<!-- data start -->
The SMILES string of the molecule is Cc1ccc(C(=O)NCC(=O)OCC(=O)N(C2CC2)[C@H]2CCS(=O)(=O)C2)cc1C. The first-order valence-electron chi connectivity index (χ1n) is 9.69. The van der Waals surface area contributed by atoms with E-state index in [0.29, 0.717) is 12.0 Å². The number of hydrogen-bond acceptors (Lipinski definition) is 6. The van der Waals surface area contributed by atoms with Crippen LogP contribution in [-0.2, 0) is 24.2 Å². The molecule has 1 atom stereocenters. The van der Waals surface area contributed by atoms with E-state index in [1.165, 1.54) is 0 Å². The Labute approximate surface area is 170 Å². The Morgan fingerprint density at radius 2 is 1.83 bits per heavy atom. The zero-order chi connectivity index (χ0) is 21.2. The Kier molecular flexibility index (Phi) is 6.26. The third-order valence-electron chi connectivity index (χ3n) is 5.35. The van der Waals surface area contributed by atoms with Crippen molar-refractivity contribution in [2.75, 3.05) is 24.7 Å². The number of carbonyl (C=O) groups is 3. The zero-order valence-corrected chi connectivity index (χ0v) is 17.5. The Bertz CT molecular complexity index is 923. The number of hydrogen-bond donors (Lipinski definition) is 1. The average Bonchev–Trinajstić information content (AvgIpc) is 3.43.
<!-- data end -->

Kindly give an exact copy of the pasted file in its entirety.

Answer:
The SMILES string of the molecule is Cc1ccc(C(=O)NCC(=O)OCC(=O)N(C2CC2)[C@H]2CCS(=O)(=O)C2)cc1C. The first-order valence-electron chi connectivity index (χ1n) is 9.69. The van der Waals surface area contributed by atoms with E-state index in [0.29, 0.717) is 12.0 Å². The number of hydrogen-bond acceptors (Lipinski definition) is 6. The van der Waals surface area contributed by atoms with Crippen LogP contribution in [-0.2, 0) is 24.2 Å². The molecule has 1 atom stereocenters. The van der Waals surface area contributed by atoms with E-state index in [1.165, 1.54) is 0 Å². The Labute approximate surface area is 170 Å². The Morgan fingerprint density at radius 2 is 1.83 bits per heavy atom. The zero-order chi connectivity index (χ0) is 21.2. The Kier molecular flexibility index (Phi) is 6.26. The third-order valence-electron chi connectivity index (χ3n) is 5.35. The van der Waals surface area contributed by atoms with Crippen molar-refractivity contribution in [2.75, 3.05) is 24.7 Å². The number of carbonyl (C=O) groups is 3. The zero-order valence-corrected chi connectivity index (χ0v) is 17.5. The Bertz CT molecular complexity index is 923. The number of hydrogen-bond donors (Lipinski definition) is 1. The average Bonchev–Trinajstić information content (AvgIpc) is 3.43.